DESPITE facing bankruptcy in the next three months Somerset Council now had ‘no excuse’ for the poor state of some roads, said MP Ian Liddell-Grainger.
Mr Liddell-Grainger said the council had received a £111 million windfall from Government which should be used ‘as a matter of urgency’ for a major road resurfacing programme.
The money was part of £9 billion which the Government was redirecting from its cancelled HS2 rail project to help local authorities catch up on a backlog of road maintenance.
Mr Liddell-Grainger is currently the West Somerset MP but will be the Conservative candidate at the next General Election for the newly-created Tiverton and Minehead seat which covers the Culm Valley and other areas near Wellington.
He said the extra cash would pay for the resurfacing of 5,000 miles of road, saving motorists an estimated £440 each on repairs.
Mr Liddell-Grainger said there was no time to lose and an early start must be made on the Somerset programme to avoid further deterioration.
He said: “Road maintenance is one of those items which have been shuffled down the agenda because of more pressing demands on local authority funds in recent years.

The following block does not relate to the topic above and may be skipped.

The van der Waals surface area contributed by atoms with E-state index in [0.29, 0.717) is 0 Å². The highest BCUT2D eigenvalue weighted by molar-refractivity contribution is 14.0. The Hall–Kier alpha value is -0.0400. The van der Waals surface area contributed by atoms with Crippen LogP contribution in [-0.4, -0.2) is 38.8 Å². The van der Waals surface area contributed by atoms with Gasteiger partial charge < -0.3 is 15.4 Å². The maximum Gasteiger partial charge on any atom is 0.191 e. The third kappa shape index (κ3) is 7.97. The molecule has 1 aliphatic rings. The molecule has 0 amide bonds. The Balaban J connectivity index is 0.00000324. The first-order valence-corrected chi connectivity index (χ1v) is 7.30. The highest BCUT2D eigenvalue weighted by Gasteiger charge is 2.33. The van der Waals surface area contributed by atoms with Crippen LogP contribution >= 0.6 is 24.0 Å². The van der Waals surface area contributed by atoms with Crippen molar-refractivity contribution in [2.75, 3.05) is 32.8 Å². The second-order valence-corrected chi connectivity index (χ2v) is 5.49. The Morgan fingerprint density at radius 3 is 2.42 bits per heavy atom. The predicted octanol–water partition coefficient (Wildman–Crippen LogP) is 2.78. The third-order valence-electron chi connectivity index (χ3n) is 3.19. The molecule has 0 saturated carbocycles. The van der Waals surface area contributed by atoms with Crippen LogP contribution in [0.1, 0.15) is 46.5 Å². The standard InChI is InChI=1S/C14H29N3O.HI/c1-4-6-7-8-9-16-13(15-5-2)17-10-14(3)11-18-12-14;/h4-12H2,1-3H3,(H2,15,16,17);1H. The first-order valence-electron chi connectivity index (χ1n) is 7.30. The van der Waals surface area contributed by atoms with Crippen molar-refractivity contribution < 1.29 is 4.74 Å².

“But as any road engineer will tell you, a badly-surfaced road can rapidly deteriorate to a point where resurfacing is not enough and far more costly rebuilding is the only option.
“There are undoubtedly hundreds of miles of roads in Somerset, particularly in really rural areas, which have reached that point and where users are having to negotiate worn and uneven surfaces generously endowed with potholes, putting the integrity and safety of their vehicles at risk.
“Somerset Council now has a rare opportunity to correct that situation and needs to draw up a spending plan to use this money not merely wisely but where it is most needed.”
A spokesperson for Somerset Council said: “This funding will be used to address a backlog of highways maintenance and improve assets such as bridges, pavements, and traffic signals.
“It should be noted that the additional funding being made available for this financial year only just covers general inflation costs so, while welcome, its impact on what we can do will be minimal.
“This ring-fenced money does nothing to address the fundamental, structural problem with local government funding as our costs rise much faster than our ability to raise income.
“We are one of the growing number of councils facing a financial emergency with an expected increase of £70 million in adult social care costs next year.
“This is a national problem which needs a national solution.”.